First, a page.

I needn't have worried. Seahawk Burning is, at its core, a story about naval warfare during the American Civil War but it is (to my great relief) sparing in its treatment of reeves and roaches and rostrums and things of that ilk. It focuses much more on the personal feelings of the novel's principal characters and the political intrigues surrounding the war. Actually I do like political novels about real-life events, and so I found Seahawk Burning immensely entertaining.
Seahwak Burning is the final novel in a trilogy by Randal Peffer about the Confederate Captain Raphael Semmes. The action follows Semmes and his ship the CSS Alabama as he seizes and burns scores of Yankee merchant ships while dodging Federal Navy ships trying to catch him. I had always thought that the naval action in the Civil War was principally along the eastern seaboard of North America, but the Alabama was, in fact, waging her war of terror all the way across the South Atlantic, around the Cape of Good Hope and into the Indian Ocean and South China Sea.
Captain Raphael Semmes standing by CSS Alabama's 110-pounder rifled gun during her visit to Capetown in August 1863.
U.S. Naval Historical Center photograph, original photograph by an unknown photographer.
The novel follows three other narrative threads related to Semmes' campaign: the political scene in Washington as President Lincoln and his Secretary of the Navy, Gideon Welles, discuss how to put an end to the Alabama's destruction of the nation's shipping, while simultaneously struggling with various other political forces hampering their efforts; the activities of US Navy Captain John Winslow and his ship the USS Kearsarge as he prepares to trap and destroy the Alabama; and the travels of Semme's mistress, Maude Galway, as she seeks to evade capture by both Federal and Rebel agents.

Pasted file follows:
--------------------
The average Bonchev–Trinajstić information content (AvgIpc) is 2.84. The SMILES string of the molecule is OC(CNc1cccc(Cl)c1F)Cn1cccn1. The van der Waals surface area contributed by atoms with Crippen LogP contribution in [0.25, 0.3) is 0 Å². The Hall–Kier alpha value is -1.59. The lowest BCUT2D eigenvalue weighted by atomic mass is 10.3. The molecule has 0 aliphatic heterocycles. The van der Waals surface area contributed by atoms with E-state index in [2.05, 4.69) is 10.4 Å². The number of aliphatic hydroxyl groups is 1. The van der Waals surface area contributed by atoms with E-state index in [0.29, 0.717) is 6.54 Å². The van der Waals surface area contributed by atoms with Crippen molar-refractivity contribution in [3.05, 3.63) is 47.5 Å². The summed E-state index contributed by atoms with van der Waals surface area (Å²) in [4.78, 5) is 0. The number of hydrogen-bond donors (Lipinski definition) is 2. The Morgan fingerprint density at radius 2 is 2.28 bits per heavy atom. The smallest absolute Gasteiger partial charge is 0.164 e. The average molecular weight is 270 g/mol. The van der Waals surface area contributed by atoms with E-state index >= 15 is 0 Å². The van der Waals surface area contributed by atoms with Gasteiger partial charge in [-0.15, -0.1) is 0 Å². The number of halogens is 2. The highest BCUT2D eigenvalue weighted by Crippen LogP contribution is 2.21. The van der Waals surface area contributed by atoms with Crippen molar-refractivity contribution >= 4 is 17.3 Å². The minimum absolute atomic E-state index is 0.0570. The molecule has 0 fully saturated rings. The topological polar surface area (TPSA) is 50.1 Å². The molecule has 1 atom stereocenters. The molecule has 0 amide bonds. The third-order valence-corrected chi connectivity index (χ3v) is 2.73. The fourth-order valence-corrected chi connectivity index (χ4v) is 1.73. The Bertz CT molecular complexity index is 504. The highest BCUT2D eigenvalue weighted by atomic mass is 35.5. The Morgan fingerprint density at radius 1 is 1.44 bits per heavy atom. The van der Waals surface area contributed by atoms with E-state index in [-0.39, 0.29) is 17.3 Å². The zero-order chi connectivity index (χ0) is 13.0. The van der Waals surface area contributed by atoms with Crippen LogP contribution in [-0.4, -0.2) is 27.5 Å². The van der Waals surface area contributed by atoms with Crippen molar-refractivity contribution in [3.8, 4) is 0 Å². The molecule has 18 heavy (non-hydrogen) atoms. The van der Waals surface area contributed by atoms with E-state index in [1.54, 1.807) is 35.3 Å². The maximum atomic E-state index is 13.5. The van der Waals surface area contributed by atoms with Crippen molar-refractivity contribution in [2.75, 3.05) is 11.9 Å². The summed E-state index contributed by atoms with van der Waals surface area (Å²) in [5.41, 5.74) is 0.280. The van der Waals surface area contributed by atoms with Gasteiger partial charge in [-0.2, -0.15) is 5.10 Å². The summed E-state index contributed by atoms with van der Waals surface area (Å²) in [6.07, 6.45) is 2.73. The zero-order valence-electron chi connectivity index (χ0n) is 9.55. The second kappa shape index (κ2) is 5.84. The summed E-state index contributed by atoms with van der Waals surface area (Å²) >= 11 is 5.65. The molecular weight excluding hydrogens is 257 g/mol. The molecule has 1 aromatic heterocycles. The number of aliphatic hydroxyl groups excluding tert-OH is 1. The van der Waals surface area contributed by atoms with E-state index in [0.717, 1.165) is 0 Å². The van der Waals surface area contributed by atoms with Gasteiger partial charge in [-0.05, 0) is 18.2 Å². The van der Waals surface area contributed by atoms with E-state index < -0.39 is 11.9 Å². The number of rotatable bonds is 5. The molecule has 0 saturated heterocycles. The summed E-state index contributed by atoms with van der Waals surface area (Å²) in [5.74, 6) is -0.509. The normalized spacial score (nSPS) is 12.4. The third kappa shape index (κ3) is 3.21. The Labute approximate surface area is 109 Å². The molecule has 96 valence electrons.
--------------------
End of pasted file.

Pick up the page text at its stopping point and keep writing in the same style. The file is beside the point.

Allan Pinkerton and Harriet Tubman play a part in the story and there is the occasional mention of a minor character somehow involved on the fringes of the plots against Lincoln - John Wilkes Booth. This gives the novel a strong sense of impending doom which mirrors the forebodings of Semmes and Winslow as the story leads to what the reader feels all along will be the inevitable final scene of an epic naval battle between the Alabama and the Kearsarge.
Edouard Manet. The Battle of the Kearsarge and the Alabama. 1864.
The John G. Johnson Art Collection, Philadelphia, PA, USA
The switching of the narrative between the four main threads of action gives the book a fast pace and I found it totally gripping. I couldn't wait to find out what was going to happen next to each of the principal characters and could hardly bear to put the book down. I also particularly enjoyed Peffer's accounts of some of the technical problems that naval captains of the day grappled with on sailing ships that also had the new-fangled coal-fired steam engines for extra speed.
I think this book may even have converted me to being a fan of historic naval fiction. About two thirds of the way through it I realized I was actually getting a kick out of all the talk of stunsails and royals and starboard whisker stays and the like, even if I still have no real idea what they are.
I give Seahawk Burning two thumbs up.
Oh, and for my two readers who think that you can't have a sailing blog or a sailing story without some knitting... there is some knitting in Seahawk Burning. Really!